- The Washington Times - Sunday, December 2, 2001

BERLIN (Agence France-Presse) Thousands of neo-Nazis held their biggest demonstration in Berlin since the end of World War II yesterday, rallying to challenge a public exhibition claiming the German army had been involved in wartime Nazi atrocities.
Police stopped the neo-Nazis parading through Berlin's traditional Jewish quarter following protests by the mayor and other leading personalities of the German capital.
Police also managed to prevent a confrontation between neo-Nazis and anti-Nazis, using water cannon and tear gas grenades against anti-Nazi militants protesting the march by some 3,500 Nazi sympathizers who had arrived in special trains from all over the country.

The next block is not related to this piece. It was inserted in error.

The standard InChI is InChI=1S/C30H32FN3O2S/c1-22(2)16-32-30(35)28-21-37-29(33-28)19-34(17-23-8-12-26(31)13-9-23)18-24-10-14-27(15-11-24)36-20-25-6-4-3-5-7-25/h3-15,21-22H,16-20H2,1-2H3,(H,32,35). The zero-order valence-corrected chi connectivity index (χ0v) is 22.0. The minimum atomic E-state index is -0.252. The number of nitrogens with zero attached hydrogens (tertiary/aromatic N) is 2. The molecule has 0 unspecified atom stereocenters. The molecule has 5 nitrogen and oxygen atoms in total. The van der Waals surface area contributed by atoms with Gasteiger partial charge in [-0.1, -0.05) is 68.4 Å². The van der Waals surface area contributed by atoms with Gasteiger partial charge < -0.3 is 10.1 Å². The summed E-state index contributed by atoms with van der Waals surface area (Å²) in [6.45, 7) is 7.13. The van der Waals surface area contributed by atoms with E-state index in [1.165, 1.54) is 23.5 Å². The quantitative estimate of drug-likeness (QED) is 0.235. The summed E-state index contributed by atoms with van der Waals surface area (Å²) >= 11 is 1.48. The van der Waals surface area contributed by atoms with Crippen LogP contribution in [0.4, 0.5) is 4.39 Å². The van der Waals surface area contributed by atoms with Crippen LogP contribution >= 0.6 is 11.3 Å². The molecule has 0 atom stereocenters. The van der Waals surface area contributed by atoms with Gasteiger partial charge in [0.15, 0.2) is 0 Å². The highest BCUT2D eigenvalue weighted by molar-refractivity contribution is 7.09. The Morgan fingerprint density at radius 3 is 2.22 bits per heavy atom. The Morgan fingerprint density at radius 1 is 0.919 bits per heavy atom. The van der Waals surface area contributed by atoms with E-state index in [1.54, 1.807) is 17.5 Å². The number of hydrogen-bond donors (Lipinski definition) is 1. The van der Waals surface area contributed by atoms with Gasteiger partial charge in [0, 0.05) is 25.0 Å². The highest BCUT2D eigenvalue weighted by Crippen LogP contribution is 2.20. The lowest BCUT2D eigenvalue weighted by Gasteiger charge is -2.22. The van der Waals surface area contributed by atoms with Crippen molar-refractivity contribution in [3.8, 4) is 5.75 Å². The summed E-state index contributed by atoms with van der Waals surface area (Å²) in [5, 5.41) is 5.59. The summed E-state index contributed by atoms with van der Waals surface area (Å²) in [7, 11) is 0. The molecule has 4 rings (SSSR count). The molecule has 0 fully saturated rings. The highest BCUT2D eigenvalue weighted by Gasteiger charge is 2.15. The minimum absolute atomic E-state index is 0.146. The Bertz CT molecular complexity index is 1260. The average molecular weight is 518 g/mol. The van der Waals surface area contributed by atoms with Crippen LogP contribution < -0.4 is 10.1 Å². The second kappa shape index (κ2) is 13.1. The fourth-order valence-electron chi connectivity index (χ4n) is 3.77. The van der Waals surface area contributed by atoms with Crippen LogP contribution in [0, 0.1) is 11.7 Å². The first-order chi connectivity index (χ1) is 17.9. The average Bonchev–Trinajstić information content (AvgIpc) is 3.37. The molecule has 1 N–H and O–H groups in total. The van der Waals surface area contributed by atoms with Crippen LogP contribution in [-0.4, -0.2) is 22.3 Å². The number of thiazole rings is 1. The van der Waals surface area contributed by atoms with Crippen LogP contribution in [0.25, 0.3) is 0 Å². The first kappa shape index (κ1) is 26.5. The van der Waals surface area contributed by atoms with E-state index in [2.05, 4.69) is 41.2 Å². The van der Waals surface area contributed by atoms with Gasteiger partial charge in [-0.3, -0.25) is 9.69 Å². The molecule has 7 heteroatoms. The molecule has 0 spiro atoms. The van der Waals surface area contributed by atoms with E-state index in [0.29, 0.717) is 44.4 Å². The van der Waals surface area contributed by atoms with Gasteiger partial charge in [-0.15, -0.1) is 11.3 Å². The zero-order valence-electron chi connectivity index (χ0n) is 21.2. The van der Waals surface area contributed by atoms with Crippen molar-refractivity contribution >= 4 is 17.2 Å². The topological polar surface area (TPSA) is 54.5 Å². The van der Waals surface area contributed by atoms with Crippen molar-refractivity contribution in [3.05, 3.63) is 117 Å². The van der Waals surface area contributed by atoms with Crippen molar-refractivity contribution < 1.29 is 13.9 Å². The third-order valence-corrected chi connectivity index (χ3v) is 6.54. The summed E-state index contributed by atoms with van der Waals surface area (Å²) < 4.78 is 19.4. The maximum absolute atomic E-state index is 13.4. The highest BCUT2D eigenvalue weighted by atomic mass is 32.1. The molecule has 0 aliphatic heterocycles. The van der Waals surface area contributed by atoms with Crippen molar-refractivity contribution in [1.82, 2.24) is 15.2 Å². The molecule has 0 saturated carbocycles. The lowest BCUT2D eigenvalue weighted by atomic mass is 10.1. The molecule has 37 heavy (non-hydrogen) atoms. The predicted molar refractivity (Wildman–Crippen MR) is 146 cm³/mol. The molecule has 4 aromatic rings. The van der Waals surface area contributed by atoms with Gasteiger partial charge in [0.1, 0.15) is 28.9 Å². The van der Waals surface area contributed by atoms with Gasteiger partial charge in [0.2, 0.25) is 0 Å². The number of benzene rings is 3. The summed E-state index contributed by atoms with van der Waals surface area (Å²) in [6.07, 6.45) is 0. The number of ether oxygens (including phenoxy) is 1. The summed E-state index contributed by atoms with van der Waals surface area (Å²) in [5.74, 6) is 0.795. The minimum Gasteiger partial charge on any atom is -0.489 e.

The exhibition, asserting that the Wehrmacht had taken part in war crimes, opened earlier in the week in the Jewish district, now a ghost of what it once was.
Tens of thousands of Berlin Jews were among the millions whom the Nazis deported to concentration camps and death during the Third Reich.
The neo-Nazi rally was organized by the National Democratic Party (NPD) a German fringe party on the extreme right, which Chancellor Gerhard Schroeder's government wants banned because of its extremist views.
Berlin's vestigial Jewish community reacted with fury, and anti-racist organizations intervened forcefully to stop the march through the Jewish district.
Berlin's Social Democrat Mayor Klaus Wowereit was among the many political and cultural personalities to protest.
Yesterday Mr. Wowereit was among those who visited the Wehrmacht exhibition.
But Berlin police chief Gerd Neubeck, who mobilized some 4,000 of his men to maintain order, said there had never been any intention of allowing the neo-Nazis into the Jewish quarter.

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